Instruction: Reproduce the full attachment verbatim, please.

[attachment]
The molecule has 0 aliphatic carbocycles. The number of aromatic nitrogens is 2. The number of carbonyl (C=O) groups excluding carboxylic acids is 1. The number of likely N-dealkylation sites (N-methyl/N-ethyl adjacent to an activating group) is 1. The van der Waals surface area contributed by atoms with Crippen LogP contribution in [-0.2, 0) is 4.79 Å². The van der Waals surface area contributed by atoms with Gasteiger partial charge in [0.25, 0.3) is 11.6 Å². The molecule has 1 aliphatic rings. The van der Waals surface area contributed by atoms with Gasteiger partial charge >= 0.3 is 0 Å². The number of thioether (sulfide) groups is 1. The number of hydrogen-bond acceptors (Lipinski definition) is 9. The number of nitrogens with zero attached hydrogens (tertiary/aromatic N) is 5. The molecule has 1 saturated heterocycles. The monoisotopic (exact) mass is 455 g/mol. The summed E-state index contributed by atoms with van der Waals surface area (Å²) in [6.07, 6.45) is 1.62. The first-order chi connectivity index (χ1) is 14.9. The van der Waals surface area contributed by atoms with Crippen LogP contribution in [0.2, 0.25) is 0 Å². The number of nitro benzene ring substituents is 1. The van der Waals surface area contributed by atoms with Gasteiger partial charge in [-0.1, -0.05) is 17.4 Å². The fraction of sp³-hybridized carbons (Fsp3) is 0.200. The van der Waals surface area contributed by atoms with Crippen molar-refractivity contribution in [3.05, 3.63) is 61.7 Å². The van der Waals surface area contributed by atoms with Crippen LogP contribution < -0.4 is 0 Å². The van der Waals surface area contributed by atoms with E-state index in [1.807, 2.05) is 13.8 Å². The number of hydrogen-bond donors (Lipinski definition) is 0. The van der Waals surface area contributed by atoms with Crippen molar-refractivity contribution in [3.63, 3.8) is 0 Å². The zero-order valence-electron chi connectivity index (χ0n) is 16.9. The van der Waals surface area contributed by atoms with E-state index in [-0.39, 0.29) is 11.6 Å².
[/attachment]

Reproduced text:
The molecule has 0 aliphatic carbocycles. The number of aromatic nitrogens is 2. The number of carbonyl (C=O) groups excluding carboxylic acids is 1. The number of likely N-dealkylation sites (N-methyl/N-ethyl adjacent to an activating group) is 1. The van der Waals surface area contributed by atoms with Crippen LogP contribution in [-0.2, 0) is 4.79 Å². The van der Waals surface area contributed by atoms with Gasteiger partial charge in [0.25, 0.3) is 11.6 Å². The molecule has 1 aliphatic rings. The van der Waals surface area contributed by atoms with Gasteiger partial charge >= 0.3 is 0 Å². The number of thioether (sulfide) groups is 1. The number of hydrogen-bond acceptors (Lipinski definition) is 9. The number of nitrogens with zero attached hydrogens (tertiary/aromatic N) is 5. The molecule has 1 saturated heterocycles. The monoisotopic (exact) mass is 455 g/mol. The summed E-state index contributed by atoms with van der Waals surface area (Å²) in [6.07, 6.45) is 1.62. The first-order chi connectivity index (χ1) is 14.9. The van der Waals surface area contributed by atoms with Crippen LogP contribution in [0.2, 0.25) is 0 Å². The number of nitro benzene ring substituents is 1. The van der Waals surface area contributed by atoms with Gasteiger partial charge in [-0.1, -0.05) is 17.4 Å². The fraction of sp³-hybridized carbons (Fsp3) is 0.200. The van der Waals surface area contributed by atoms with Crippen molar-refractivity contribution in [3.05, 3.63) is 61.7 Å². The van der Waals surface area contributed by atoms with Crippen LogP contribution < -0.4 is 0 Å². The van der Waals surface area contributed by atoms with E-state index in [1.807, 2.05) is 13.8 Å². The number of hydrogen-bond donors (Lipinski definition) is 0. The van der Waals surface area contributed by atoms with Crippen molar-refractivity contribution in [3.63, 3.8) is 0 Å². The zero-order valence-electron chi connectivity index (χ0n) is 16.9. The van der Waals surface area contributed by atoms with E-state index in [-0.39, 0.29) is 11.6 Å².